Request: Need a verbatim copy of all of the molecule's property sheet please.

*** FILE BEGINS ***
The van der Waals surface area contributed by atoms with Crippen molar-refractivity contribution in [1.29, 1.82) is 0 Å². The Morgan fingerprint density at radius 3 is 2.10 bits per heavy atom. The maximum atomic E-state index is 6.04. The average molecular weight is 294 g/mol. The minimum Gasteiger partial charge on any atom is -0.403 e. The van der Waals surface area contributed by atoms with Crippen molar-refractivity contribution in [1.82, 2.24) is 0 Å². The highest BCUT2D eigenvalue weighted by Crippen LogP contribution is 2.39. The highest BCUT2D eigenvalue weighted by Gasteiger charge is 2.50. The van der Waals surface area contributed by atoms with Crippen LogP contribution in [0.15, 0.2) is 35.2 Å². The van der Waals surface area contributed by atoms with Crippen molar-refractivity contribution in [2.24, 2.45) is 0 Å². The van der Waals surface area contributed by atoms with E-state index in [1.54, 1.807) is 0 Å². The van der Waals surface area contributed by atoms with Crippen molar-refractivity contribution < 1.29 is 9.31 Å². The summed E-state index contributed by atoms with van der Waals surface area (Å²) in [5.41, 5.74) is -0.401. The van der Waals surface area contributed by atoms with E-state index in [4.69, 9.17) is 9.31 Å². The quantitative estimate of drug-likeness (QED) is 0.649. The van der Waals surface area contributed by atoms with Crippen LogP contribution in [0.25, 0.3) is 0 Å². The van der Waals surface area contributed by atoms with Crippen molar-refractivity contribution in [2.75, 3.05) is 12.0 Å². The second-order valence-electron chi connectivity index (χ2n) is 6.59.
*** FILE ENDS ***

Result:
The van der Waals surface area contributed by atoms with Crippen molar-refractivity contribution in [1.29, 1.82) is 0 Å². The Morgan fingerprint density at radius 3 is 2.10 bits per heavy atom. The maximum atomic E-state index is 6.04. The average molecular weight is 294 g/mol. The minimum Gasteiger partial charge on any atom is -0.403 e. The van der Waals surface area contributed by atoms with Crippen molar-refractivity contribution in [1.82, 2.24) is 0 Å². The highest BCUT2D eigenvalue weighted by Crippen LogP contribution is 2.39. The highest BCUT2D eigenvalue weighted by Gasteiger charge is 2.50. The van der Waals surface area contributed by atoms with Crippen LogP contribution in [0.15, 0.2) is 35.2 Å². The van der Waals surface area contributed by atoms with Crippen molar-refractivity contribution in [2.24, 2.45) is 0 Å². The van der Waals surface area contributed by atoms with E-state index in [1.54, 1.807) is 0 Å². The van der Waals surface area contributed by atoms with Crippen molar-refractivity contribution < 1.29 is 9.31 Å². The summed E-state index contributed by atoms with van der Waals surface area (Å²) in [5.41, 5.74) is -0.401. The van der Waals surface area contributed by atoms with E-state index in [4.69, 9.17) is 9.31 Å². The quantitative estimate of drug-likeness (QED) is 0.649. The van der Waals surface area contributed by atoms with Crippen LogP contribution in [0.25, 0.3) is 0 Å². The van der Waals surface area contributed by atoms with Crippen molar-refractivity contribution in [2.75, 3.05) is 12.0 Å². The second-order valence-electron chi connectivity index (χ2n) is 6.59.